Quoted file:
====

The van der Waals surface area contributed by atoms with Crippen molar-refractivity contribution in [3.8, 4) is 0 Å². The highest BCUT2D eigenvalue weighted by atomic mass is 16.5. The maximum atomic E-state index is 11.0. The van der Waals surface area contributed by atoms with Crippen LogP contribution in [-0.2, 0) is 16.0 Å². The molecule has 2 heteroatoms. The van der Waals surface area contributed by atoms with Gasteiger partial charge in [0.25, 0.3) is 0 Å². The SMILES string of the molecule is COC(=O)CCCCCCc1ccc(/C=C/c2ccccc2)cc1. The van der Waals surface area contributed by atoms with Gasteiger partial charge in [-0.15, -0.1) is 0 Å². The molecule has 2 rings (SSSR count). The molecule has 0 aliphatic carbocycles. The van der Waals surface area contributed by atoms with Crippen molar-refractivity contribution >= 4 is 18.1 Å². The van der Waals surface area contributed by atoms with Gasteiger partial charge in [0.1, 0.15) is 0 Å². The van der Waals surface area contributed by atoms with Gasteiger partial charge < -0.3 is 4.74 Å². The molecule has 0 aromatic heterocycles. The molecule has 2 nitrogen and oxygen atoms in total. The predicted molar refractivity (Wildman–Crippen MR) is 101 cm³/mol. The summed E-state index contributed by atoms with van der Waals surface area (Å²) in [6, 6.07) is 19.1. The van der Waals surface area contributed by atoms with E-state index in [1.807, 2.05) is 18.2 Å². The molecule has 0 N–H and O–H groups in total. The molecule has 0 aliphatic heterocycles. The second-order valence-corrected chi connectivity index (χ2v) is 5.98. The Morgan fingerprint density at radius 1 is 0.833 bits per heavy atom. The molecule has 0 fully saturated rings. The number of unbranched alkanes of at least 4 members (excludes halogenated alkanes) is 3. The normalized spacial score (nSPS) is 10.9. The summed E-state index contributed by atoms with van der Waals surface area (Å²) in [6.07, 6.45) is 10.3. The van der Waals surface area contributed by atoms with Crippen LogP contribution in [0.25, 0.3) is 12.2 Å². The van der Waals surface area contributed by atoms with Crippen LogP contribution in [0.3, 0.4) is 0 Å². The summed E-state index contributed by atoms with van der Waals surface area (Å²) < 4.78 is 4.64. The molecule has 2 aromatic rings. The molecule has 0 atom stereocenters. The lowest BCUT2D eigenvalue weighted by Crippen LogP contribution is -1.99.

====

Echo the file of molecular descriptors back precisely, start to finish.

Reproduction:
The van der Waals surface area contributed by atoms with Crippen molar-refractivity contribution in [3.8, 4) is 0 Å². The highest BCUT2D eigenvalue weighted by atomic mass is 16.5. The maximum atomic E-state index is 11.0. The van der Waals surface area contributed by atoms with Crippen LogP contribution in [-0.2, 0) is 16.0 Å². The molecule has 2 heteroatoms. The van der Waals surface area contributed by atoms with Gasteiger partial charge in [0.25, 0.3) is 0 Å². The SMILES string of the molecule is COC(=O)CCCCCCc1ccc(/C=C/c2ccccc2)cc1. The van der Waals surface area contributed by atoms with Gasteiger partial charge in [-0.15, -0.1) is 0 Å². The molecule has 2 rings (SSSR count). The molecule has 0 aliphatic carbocycles. The van der Waals surface area contributed by atoms with Crippen molar-refractivity contribution >= 4 is 18.1 Å². The van der Waals surface area contributed by atoms with Gasteiger partial charge in [0.1, 0.15) is 0 Å². The van der Waals surface area contributed by atoms with Gasteiger partial charge < -0.3 is 4.74 Å². The molecule has 0 aromatic heterocycles. The molecule has 2 nitrogen and oxygen atoms in total. The predicted molar refractivity (Wildman–Crippen MR) is 101 cm³/mol. The summed E-state index contributed by atoms with van der Waals surface area (Å²) in [6, 6.07) is 19.1. The van der Waals surface area contributed by atoms with E-state index in [1.807, 2.05) is 18.2 Å². The molecule has 0 N–H and O–H groups in total. The molecule has 0 aliphatic heterocycles. The second-order valence-corrected chi connectivity index (χ2v) is 5.98. The Morgan fingerprint density at radius 1 is 0.833 bits per heavy atom. The molecule has 0 fully saturated rings. The number of unbranched alkanes of at least 4 members (excludes halogenated alkanes) is 3. The normalized spacial score (nSPS) is 10.9. The summed E-state index contributed by atoms with van der Waals surface area (Å²) in [6.07, 6.45) is 10.3. The van der Waals surface area contributed by atoms with Crippen LogP contribution in [0.25, 0.3) is 12.2 Å². The van der Waals surface area contributed by atoms with Crippen LogP contribution in [0.3, 0.4) is 0 Å². The summed E-state index contributed by atoms with van der Waals surface area (Å²) < 4.78 is 4.64. The molecule has 2 aromatic rings. The molecule has 0 atom stereocenters. The lowest BCUT2D eigenvalue weighted by Crippen LogP contribution is -1.99.